The buzz-worthy European music service remains stuck in negotiations with record labels for the right to enter the US market.
Will the free music service Spotify be the next great casualty of the US record industry's continued misunderstanding and fear of digital music distribution?
When I saw Spotify founder and CEO Daniel Ek speak at South by Southwest last spring, he said negotiations with the labels were progressing, and that Spotify would launch on desktop and mobile platforms in the US this year.
Ek, speaking at WSJ's Dive Into Mobile event today, now says he "can't commit" to a 2010 launch.
Spotify garnered worldwide attention because of the unprecedented rights and control the music service gives users for little or no cost. Most of Spotify's users pay nothing for the service, but can play any music they want--on demand--in exchange for viewing some ads. Only about 750,000, or about 7.5 percent, of Spotify customers actually pay for the service. Still that's up from the 320,000 who were paying at the time of SXSW last spring.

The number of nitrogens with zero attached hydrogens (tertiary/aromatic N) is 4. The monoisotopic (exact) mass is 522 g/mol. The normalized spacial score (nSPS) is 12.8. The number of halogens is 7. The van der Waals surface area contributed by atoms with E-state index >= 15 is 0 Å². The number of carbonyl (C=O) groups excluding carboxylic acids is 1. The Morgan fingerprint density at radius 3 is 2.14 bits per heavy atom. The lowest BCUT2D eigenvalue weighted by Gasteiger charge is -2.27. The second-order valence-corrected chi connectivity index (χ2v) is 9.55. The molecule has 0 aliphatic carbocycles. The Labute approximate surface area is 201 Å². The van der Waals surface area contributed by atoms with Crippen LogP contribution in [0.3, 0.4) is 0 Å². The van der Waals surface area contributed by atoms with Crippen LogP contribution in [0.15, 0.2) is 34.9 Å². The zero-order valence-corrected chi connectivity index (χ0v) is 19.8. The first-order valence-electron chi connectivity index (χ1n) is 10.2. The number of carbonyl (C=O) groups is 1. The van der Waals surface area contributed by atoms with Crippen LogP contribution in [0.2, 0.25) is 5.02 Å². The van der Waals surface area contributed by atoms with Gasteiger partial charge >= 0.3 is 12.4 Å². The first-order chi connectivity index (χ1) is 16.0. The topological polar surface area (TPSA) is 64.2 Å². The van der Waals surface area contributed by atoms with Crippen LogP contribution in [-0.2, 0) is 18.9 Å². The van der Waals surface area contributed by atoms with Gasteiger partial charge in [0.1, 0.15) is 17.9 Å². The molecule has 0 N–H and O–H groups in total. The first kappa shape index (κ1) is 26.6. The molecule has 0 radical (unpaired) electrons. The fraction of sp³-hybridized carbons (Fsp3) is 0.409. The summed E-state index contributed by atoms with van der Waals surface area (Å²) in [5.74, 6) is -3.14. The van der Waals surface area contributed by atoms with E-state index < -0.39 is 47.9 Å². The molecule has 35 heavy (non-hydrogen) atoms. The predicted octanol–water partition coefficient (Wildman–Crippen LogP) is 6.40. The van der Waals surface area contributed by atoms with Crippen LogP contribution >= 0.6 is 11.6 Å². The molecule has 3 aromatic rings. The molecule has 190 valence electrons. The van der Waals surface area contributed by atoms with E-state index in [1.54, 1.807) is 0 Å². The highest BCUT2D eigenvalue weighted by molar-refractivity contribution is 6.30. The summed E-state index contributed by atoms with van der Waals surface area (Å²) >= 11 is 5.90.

In Europe, Spotify customers can choose to pay £9.99 per month for unlimited access to the Spotify library of more than 10 million tracks.
Spotify is now trying to sell a music subscription service, in which users can sample music for free but must pay a $10/month fee for the right to download it. Several other music services are using the same model, including MOG and Rhapsody.
But Spotify got a much better royalties deal from the labels in Europe, and can't get the same terms in the US market, which accounts for about half of worldwide music sales. So what's the problem? What's preventing a deal from being struck? In a word, fear.
Ek has a more delicate way of saying it: "We are in a really interesting time right now. They [the labels] are still trying to get their heads around the space. They are seeing what we are seeing, with mobile and social. They want to make sure that if this is going to move on to be the next thing they want make sure they are setting the right precedents with free models, ad models, subscription models."